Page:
Take a unique journey through a selection of galleries and exhibits that connect you with compelling human right stories from across Canada and around the world. On this tour, you’ll learn what the Museum is all about. Your knowledgeable guide will invite thought and discussion as you wind your way through stunning architecture and interactive exhibits. After the tour, take time to explore the Museum on your own – including a trip up to the Israel Asper Tower of Hope. You’ll leave feeling inspired!

Five people in a museum gallery. Two sit on a bench. Three people, including one in a wheelchair, are on a circular area where bubbles of coloured light are projected on the floor.

Photo: CMHR, Ian McCausland

Discover the Building

60 minutes

Enjoy an amazing encounter between architecture and human rights. Your group will explore the design of the building and the human rights themes embedded in every structural component. You’ll learn about its unusual spaces, its environmental features and exotic rock faces – including the stunning alabaster ramps that glow like a path of light through darkness. This tour does not include interpretation of exhibits, but you are welcome to spend time afterwards to explore the Museum’s galleries on your own.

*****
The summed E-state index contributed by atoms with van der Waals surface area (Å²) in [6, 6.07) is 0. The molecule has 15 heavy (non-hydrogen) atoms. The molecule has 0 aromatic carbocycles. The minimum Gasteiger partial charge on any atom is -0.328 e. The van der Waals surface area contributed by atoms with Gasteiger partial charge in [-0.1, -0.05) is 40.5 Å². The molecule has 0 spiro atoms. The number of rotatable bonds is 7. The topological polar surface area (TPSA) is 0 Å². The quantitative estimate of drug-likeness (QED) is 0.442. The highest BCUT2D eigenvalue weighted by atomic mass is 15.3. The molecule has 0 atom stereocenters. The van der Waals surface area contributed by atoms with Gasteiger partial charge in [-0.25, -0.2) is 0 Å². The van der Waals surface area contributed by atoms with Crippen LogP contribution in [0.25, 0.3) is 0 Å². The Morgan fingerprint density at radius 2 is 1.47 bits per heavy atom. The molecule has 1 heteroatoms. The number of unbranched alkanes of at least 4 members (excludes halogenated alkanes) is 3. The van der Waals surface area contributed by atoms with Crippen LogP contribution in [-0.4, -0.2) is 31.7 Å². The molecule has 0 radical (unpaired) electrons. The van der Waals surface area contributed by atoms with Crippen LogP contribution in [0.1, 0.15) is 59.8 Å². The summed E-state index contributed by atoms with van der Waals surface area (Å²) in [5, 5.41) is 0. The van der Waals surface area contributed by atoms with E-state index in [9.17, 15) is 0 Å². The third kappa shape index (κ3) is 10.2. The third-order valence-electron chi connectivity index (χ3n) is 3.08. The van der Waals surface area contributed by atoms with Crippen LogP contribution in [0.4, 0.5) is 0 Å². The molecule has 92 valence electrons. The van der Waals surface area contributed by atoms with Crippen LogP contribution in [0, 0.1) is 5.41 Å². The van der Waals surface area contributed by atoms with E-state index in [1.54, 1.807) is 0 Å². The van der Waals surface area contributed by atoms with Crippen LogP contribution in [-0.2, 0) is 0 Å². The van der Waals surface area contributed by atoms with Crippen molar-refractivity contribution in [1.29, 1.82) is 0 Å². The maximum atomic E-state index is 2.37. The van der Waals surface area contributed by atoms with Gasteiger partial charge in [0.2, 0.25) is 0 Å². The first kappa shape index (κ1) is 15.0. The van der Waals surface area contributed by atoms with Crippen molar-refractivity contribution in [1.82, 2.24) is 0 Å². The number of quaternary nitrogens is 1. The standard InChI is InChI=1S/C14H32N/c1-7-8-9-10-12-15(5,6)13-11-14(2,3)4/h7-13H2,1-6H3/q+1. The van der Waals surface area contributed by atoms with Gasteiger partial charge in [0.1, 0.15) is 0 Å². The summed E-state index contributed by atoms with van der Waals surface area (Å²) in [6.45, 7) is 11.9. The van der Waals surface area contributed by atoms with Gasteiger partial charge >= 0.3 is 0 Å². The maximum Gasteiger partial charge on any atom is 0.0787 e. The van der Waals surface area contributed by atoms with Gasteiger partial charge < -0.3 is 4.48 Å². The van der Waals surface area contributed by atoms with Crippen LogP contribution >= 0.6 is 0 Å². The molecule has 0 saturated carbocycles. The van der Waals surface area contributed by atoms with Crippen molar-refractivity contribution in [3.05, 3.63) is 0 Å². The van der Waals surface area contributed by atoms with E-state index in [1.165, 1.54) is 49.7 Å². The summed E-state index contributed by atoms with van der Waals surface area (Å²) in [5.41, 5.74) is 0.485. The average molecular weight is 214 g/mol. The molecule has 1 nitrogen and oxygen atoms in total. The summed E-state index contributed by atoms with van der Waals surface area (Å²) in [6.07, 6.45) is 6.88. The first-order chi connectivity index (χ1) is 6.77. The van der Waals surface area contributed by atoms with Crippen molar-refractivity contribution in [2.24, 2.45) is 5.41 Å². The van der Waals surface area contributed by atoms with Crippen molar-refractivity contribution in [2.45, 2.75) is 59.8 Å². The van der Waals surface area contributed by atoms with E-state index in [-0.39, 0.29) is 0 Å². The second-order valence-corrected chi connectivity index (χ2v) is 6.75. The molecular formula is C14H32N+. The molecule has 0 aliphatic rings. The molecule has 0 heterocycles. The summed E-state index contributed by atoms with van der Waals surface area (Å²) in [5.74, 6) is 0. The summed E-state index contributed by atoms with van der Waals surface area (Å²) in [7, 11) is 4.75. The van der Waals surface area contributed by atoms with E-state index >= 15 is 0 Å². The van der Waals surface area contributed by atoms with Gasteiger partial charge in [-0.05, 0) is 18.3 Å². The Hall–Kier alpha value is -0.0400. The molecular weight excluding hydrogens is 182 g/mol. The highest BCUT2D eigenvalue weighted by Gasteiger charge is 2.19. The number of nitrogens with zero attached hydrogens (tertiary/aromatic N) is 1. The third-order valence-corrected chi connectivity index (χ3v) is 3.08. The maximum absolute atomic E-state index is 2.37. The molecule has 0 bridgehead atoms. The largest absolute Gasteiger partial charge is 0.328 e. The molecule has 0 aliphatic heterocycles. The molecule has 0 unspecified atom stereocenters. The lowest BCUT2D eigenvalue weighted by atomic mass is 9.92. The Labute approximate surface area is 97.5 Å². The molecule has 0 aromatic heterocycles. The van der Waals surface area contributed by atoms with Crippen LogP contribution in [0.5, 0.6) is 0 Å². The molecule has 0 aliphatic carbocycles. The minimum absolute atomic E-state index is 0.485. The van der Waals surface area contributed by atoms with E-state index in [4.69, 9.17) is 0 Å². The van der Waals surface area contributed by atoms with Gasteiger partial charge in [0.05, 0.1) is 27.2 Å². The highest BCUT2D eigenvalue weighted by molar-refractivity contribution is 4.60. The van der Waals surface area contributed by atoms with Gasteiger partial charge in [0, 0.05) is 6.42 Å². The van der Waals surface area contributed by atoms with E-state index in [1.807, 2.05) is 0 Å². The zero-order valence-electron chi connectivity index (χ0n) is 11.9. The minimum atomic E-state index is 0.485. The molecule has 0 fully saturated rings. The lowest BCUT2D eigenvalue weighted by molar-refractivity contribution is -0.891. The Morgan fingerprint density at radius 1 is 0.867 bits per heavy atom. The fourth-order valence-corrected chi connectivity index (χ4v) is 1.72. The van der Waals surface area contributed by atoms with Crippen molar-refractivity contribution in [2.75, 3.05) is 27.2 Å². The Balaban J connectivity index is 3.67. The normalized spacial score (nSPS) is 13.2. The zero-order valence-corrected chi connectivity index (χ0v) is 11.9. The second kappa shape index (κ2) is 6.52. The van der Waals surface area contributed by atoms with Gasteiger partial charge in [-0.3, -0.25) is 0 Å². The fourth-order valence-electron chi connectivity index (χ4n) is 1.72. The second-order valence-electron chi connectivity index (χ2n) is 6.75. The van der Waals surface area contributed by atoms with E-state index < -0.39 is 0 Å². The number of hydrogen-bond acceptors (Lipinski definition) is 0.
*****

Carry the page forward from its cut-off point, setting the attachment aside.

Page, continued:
Looking down through the Museum’s cross-crossing alabaster ramps as people move through them.

Photo: CMHR, Aaron Cohen

A large crowd in a Museum gallery. Most people are looking at a display on the wall of the gallery. The display consists of a series of pictures and of long rectangular text panels placed horizontally.

Photo: CMHR, Aaron Cohen

Explore the Museum from home

Spend some quality time with powerful exhibits and inspiring stories. Join a Museum guide on a recorded virtual tour of exhibits and architecture. Discover our many special online experiences.

A smiling woman on the alabaster ramps of the Museum.